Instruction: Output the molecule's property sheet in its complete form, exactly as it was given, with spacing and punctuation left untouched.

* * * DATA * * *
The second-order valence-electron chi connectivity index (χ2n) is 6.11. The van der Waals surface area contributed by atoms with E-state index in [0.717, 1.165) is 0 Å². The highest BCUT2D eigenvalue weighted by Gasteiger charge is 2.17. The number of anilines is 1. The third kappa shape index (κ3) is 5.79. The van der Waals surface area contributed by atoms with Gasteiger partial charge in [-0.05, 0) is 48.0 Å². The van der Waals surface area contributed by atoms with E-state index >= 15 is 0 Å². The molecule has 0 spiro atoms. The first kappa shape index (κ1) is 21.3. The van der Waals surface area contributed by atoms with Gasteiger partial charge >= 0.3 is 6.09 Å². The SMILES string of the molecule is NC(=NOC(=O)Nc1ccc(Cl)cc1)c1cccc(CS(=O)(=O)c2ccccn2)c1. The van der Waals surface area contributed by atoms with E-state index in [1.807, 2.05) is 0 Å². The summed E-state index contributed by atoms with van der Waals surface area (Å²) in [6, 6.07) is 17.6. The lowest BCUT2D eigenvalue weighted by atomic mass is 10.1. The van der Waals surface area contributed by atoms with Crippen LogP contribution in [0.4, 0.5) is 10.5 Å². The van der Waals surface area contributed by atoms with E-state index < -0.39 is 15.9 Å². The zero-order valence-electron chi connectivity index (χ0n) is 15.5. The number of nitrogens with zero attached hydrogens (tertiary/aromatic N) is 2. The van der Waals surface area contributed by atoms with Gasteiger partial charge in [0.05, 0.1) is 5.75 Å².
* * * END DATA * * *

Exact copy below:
The second-order valence-electron chi connectivity index (χ2n) is 6.11. The van der Waals surface area contributed by atoms with E-state index in [0.717, 1.165) is 0 Å². The highest BCUT2D eigenvalue weighted by Gasteiger charge is 2.17. The number of anilines is 1. The third kappa shape index (κ3) is 5.79. The van der Waals surface area contributed by atoms with Gasteiger partial charge in [-0.05, 0) is 48.0 Å². The van der Waals surface area contributed by atoms with E-state index >= 15 is 0 Å². The molecule has 0 spiro atoms. The first kappa shape index (κ1) is 21.3. The van der Waals surface area contributed by atoms with Gasteiger partial charge >= 0.3 is 6.09 Å². The SMILES string of the molecule is NC(=NOC(=O)Nc1ccc(Cl)cc1)c1cccc(CS(=O)(=O)c2ccccn2)c1. The van der Waals surface area contributed by atoms with E-state index in [1.807, 2.05) is 0 Å². The summed E-state index contributed by atoms with van der Waals surface area (Å²) in [6, 6.07) is 17.6. The lowest BCUT2D eigenvalue weighted by atomic mass is 10.1. The van der Waals surface area contributed by atoms with Crippen LogP contribution in [0.4, 0.5) is 10.5 Å². The van der Waals surface area contributed by atoms with E-state index < -0.39 is 15.9 Å². The zero-order valence-electron chi connectivity index (χ0n) is 15.5. The number of nitrogens with zero attached hydrogens (tertiary/aromatic N) is 2. The van der Waals surface area contributed by atoms with Gasteiger partial charge in [0.05, 0.1) is 5.75 Å².